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One of the most ingenious arguments in all of Attic oratory is to be found in the speech Lysias wrote for Euphiletus to deliver at his trial for the murder of Eratosthenes (Lys. 1.30–5). In his speech Euphiletus first describes to the court how his wife was seduced by Eratosthenes, then recounts how he discovered the affair, caught the adulterer in the act, and, despite an offer to pay compensation, slew him. Euphiletus defends his action by citing the law of the Areopagus that whoever kills an adulterer caught in flagranti with his wife cannot be convicted of murder. Euphiletus further points out that the same exemption applies to the man who catches someone seducing his pallakē. If the lawgiver regarded the seduction of a pallakē as so serious that it merited the death penalty, Euphiletus argues, he must have regarded the seduction of a wife as even more reprehensible, deserving a penalty worse than death.
1 It is uncertain what law Euphiletus cites in this passage. It may be the dikē blabēs (Dem. 21.43) or the dikē biaion (Harp. s.v. βια⋯ων).
2 E.g. Harrison A. R. W., The Law of Athens i (Oxford, 1968), p. 34 (‘we can accept the broad point that paradoxically seduction was more severely dealt with than rape …’); Pomeroy S., Goddesses, Whores, Wives, and Slaves: Women in Classical Antiquity (New York, 1975), pp. 86–7 (‘Seduction was considered a more heinous crime than rape’); MacDowell D. M., The Law in Classical Athens (London, 1978), p. 124; Cole S. G., ‘Greek Sanctions against Sexual Assault’, CP 79 (1984), 97–113, p. 103 (‘…it was believed that moicheia could be punished more severely than sexual assault’); Salviat F. and Vatin C., ‘La repression des violences sexuelles dans la convention entre Delphes et Pellana, le droit d'Athènes et les lois de Platon’, in Inscriptions de Grèce centrale (Paris, 1971), 63–75, p. 75 (‘la loi attique du IVe siècle était plus dure contre la μοιχε⋯α que contre le viol’); Carey C., Lysias: Selected Speeches (Cambridge, 1989), p. 80. Several of these authors detect flaws in Euphiletus' argument, but none questions his overall conclusion. Cf. Lipsius J. H., Das attische Recht und Rechtsverfahren (Leipzig, 1905–1915; repr. Darmstadt, 1966), pp. 432–3. Beauchet L., Histoire du droit privé de la république athénienne i (Paris, 1897), p. 239, and Cohen D., ‘The Athenian Law of Adultery’, RIDA 3 31 (1984), 147–65, p. 153, note Euphiletus' conclusion without explicitly endorsing or rejecting it. Bateman J. J., ‘Lysias and the Law’, TAPA 89 (1958), 276–85, p. 278 observes ‘Lysias' argument ignores the existence of various legal courses and penalties that could be taken against an adulterer, and also the fact that a rapist could be punished by death’. However, Bateman does not analyse the argument in detail and his observation has been ignored in recent scholarship. Plutarch, Solon 23, states that the law of Athens treated seduction with greater severity than rape, but his view may be derived from Lysias' speech. Whatever his source, his view is vulnerable to the same objections that can be brought against Euphiletus' argument. Note, however, that Plutarch found this state of affairs paradoxical.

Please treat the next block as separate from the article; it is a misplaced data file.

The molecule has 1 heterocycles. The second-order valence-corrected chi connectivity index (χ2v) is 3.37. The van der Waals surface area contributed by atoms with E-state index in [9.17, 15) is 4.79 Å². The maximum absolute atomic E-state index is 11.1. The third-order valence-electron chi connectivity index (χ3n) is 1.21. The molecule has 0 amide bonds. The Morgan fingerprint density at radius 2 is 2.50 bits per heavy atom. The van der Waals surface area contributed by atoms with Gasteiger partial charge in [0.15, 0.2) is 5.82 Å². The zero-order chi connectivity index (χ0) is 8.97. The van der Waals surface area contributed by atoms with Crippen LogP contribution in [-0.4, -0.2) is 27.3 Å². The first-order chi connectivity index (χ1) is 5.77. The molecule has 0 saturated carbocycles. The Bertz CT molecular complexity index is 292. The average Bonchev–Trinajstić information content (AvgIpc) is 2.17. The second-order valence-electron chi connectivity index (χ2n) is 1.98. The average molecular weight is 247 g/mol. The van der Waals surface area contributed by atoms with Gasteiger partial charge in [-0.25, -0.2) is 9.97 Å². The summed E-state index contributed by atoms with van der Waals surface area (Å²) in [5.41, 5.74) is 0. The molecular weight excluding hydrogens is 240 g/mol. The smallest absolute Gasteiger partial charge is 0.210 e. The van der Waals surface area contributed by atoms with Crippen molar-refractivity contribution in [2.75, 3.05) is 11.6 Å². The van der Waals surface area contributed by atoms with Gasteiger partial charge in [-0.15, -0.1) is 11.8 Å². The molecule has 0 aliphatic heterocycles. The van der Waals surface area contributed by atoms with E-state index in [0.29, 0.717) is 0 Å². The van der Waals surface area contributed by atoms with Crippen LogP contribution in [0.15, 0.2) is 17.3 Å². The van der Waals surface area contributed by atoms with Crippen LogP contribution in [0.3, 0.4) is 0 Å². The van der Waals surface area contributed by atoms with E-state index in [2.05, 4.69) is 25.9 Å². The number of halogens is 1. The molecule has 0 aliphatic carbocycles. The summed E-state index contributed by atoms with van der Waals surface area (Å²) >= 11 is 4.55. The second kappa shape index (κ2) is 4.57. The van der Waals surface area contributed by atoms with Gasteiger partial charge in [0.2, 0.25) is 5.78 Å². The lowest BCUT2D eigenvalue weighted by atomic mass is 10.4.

3 Euphiletus' case was probably tried by the court at the Delphinium (Dem. 23.74; Ath. Pol. 57.3). For a discussion of the identity of the ephetai who sat in this court, see Rhodes P. J., A Commentary on the Aristotelian Athenaion Politeia (Oxford, 1981), pp. 646–8.
4 For a general treatment of the problems involved in using the Attic orators as sources for Athenian law, see Wolff H. J., ‘Methodische Grundfragen der rechtgeschichtlichen Verwendung attischen Gerichtsreden’, Opuscula Diversa (Amsterdam, 1974), pp. 27–39. One should note that Euphiletus' case rests on the statute about lawful homicide. The strained interpretation of the law and the misrepresentation of the penalties for rape in 30–5 serve only to blacken Eratosthenes' deed, not to establish Euphiletus' innocence.
5 For the categories of murder in Athenian law, see Gagarin M., Drakon and Early Athenian Homicide Law (New Haven, 1981), pp. 3–4. I have borrowed the term ‘lawful homicide’ from Gagarin.
6 Well argued by Cohen, ‘Law of Adultery’, pp. 149–50 with references to earlier literature.
7 Harrison, Law of Athens, i. 34.
8 Cohen, ‘Law of Adultery’, pp. 151–2. Unlike Euphiletus, whose argument is dictated by the rhetorical strategy of his speech, Demosthenes had no reason to distort the provisions of the law about lawful homicide since the question of rape as opposed to seduction was not relevant to his case against Aristocrates. Ath. Pol. 57.3 is not evidence that the law applied only to those who killed moichoi: see Cohen, ‘Law of Adultery’, p. 152 n. 13.
9 Apollod. 3.14.2 (βιαζ⋯μενος); Paus. 1.21.4 (αἰσχ⋯νοντα) Cf. Hellanicus, FGrHist 323a F 22and Dinarchus 1.86.
10 Cf. Cole, ‘Greek Sanctions’, pp. 100–1.
11 Cole, ‘Greek Sanctions’, p. 103.
12 Cole's claim that the law about the Areopagus ‘came to be thought of as a law on moicheia’ conceals a fundamental misconception about Athenian law. In the absence of jurisprudence and a law of precedent, there could be no development of statutory interpretation of the sort she appears to suggest. All the Athenian courts did was to judge; they did not ‘make law’ by their decisions. In the Athenian legal system there was nothing similar to the ius honorarium of Roman law.
13 Dem. 23 was delivered in 352/51 (D. H. Amm. 1.4). If the work of Lysias himself, Euphiletus' speech must have been composed several years before that. For a convenient summary of what is known about Lysias' life, see Carey, Lysias, pp. 1–3. We might also point out that if, as Cole plausibly maintains, the myth of Ares' trial illustrates the provisions of the statute about lawful homicide, then the broader interpretation of the statute was current in the late fifth century when Hellanicus recounted it and also late in the fourth century when Dinarchus alluded to it.